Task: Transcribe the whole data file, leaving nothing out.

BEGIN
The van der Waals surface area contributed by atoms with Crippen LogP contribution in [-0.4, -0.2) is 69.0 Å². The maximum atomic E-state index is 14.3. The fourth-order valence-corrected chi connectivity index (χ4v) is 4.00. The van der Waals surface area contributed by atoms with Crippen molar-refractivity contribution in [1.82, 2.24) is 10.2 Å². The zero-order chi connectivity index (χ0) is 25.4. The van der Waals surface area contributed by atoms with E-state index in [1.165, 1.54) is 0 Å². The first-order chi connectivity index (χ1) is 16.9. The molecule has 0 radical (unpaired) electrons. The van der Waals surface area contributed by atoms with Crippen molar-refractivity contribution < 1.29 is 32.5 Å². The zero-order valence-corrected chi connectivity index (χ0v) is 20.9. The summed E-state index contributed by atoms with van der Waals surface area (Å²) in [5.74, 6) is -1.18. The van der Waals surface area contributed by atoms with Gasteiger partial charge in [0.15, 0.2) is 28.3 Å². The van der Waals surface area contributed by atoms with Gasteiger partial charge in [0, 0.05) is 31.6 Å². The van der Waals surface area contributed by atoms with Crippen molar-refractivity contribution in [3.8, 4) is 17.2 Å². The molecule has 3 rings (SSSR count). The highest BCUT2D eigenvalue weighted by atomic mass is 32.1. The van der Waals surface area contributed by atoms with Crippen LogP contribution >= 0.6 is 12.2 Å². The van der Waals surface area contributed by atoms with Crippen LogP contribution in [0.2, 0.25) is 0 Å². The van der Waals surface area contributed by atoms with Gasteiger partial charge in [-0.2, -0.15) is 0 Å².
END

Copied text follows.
The van der Waals surface area contributed by atoms with Crippen LogP contribution in [-0.4, -0.2) is 69.0 Å². The maximum atomic E-state index is 14.3. The fourth-order valence-corrected chi connectivity index (χ4v) is 4.00. The van der Waals surface area contributed by atoms with Crippen molar-refractivity contribution in [1.82, 2.24) is 10.2 Å². The zero-order chi connectivity index (χ0) is 25.4. The van der Waals surface area contributed by atoms with E-state index in [1.165, 1.54) is 0 Å². The first-order chi connectivity index (χ1) is 16.9. The molecule has 0 radical (unpaired) electrons. The van der Waals surface area contributed by atoms with Crippen molar-refractivity contribution < 1.29 is 32.5 Å². The zero-order valence-corrected chi connectivity index (χ0v) is 20.9. The summed E-state index contributed by atoms with van der Waals surface area (Å²) in [5.74, 6) is -1.18. The van der Waals surface area contributed by atoms with Gasteiger partial charge in [0.15, 0.2) is 28.3 Å². The van der Waals surface area contributed by atoms with Gasteiger partial charge in [0, 0.05) is 31.6 Å². The van der Waals surface area contributed by atoms with Crippen molar-refractivity contribution in [3.8, 4) is 17.2 Å². The molecule has 3 rings (SSSR count). The highest BCUT2D eigenvalue weighted by atomic mass is 32.1. The van der Waals surface area contributed by atoms with Crippen LogP contribution >= 0.6 is 12.2 Å². The van der Waals surface area contributed by atoms with Crippen LogP contribution in [0.2, 0.25) is 0 Å². The van der Waals surface area contributed by atoms with Gasteiger partial charge in [-0.2, -0.15) is 0 Å².